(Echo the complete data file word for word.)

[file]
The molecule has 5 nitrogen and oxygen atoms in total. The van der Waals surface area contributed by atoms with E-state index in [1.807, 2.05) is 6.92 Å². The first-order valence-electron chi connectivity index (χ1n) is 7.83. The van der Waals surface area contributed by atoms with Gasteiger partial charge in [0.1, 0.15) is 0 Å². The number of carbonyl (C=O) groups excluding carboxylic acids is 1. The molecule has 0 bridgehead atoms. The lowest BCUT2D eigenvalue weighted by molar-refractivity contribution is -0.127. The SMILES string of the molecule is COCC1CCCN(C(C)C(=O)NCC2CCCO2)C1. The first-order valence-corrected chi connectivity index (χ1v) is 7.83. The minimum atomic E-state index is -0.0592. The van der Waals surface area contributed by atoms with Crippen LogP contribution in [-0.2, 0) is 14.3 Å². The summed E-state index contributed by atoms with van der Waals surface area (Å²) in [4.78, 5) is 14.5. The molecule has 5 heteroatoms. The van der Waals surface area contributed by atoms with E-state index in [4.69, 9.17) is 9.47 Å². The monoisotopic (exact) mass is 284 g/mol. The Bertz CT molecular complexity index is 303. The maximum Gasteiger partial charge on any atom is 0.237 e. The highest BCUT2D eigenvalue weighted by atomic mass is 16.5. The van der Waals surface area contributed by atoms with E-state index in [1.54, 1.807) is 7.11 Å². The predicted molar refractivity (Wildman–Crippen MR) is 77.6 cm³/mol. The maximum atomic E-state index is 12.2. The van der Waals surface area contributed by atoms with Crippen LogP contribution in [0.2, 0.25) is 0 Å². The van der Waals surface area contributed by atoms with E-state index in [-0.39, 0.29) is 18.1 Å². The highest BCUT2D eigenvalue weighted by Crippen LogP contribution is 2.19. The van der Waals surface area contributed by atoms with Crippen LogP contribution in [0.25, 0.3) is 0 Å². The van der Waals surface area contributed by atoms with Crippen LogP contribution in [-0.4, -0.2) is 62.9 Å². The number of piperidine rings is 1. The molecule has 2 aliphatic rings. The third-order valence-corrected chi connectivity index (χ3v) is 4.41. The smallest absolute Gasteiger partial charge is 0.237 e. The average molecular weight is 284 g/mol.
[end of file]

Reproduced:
The molecule has 5 nitrogen and oxygen atoms in total. The van der Waals surface area contributed by atoms with E-state index in [1.807, 2.05) is 6.92 Å². The first-order valence-electron chi connectivity index (χ1n) is 7.83. The van der Waals surface area contributed by atoms with Gasteiger partial charge in [0.1, 0.15) is 0 Å². The number of carbonyl (C=O) groups excluding carboxylic acids is 1. The molecule has 0 bridgehead atoms. The lowest BCUT2D eigenvalue weighted by molar-refractivity contribution is -0.127. The SMILES string of the molecule is COCC1CCCN(C(C)C(=O)NCC2CCCO2)C1. The first-order valence-corrected chi connectivity index (χ1v) is 7.83. The minimum atomic E-state index is -0.0592. The van der Waals surface area contributed by atoms with Crippen LogP contribution in [-0.2, 0) is 14.3 Å². The summed E-state index contributed by atoms with van der Waals surface area (Å²) in [4.78, 5) is 14.5. The molecule has 5 heteroatoms. The van der Waals surface area contributed by atoms with E-state index in [4.69, 9.17) is 9.47 Å². The monoisotopic (exact) mass is 284 g/mol. The Bertz CT molecular complexity index is 303. The maximum Gasteiger partial charge on any atom is 0.237 e. The highest BCUT2D eigenvalue weighted by atomic mass is 16.5. The van der Waals surface area contributed by atoms with E-state index in [1.54, 1.807) is 7.11 Å². The predicted molar refractivity (Wildman–Crippen MR) is 77.6 cm³/mol. The maximum atomic E-state index is 12.2. The van der Waals surface area contributed by atoms with Crippen LogP contribution in [0.2, 0.25) is 0 Å². The van der Waals surface area contributed by atoms with E-state index in [-0.39, 0.29) is 18.1 Å². The highest BCUT2D eigenvalue weighted by Crippen LogP contribution is 2.19. The van der Waals surface area contributed by atoms with Crippen LogP contribution in [0.25, 0.3) is 0 Å². The van der Waals surface area contributed by atoms with Crippen LogP contribution in [-0.4, -0.2) is 62.9 Å². The number of piperidine rings is 1. The molecule has 2 aliphatic rings. The third-order valence-corrected chi connectivity index (χ3v) is 4.41. The smallest absolute Gasteiger partial charge is 0.237 e. The average molecular weight is 284 g/mol.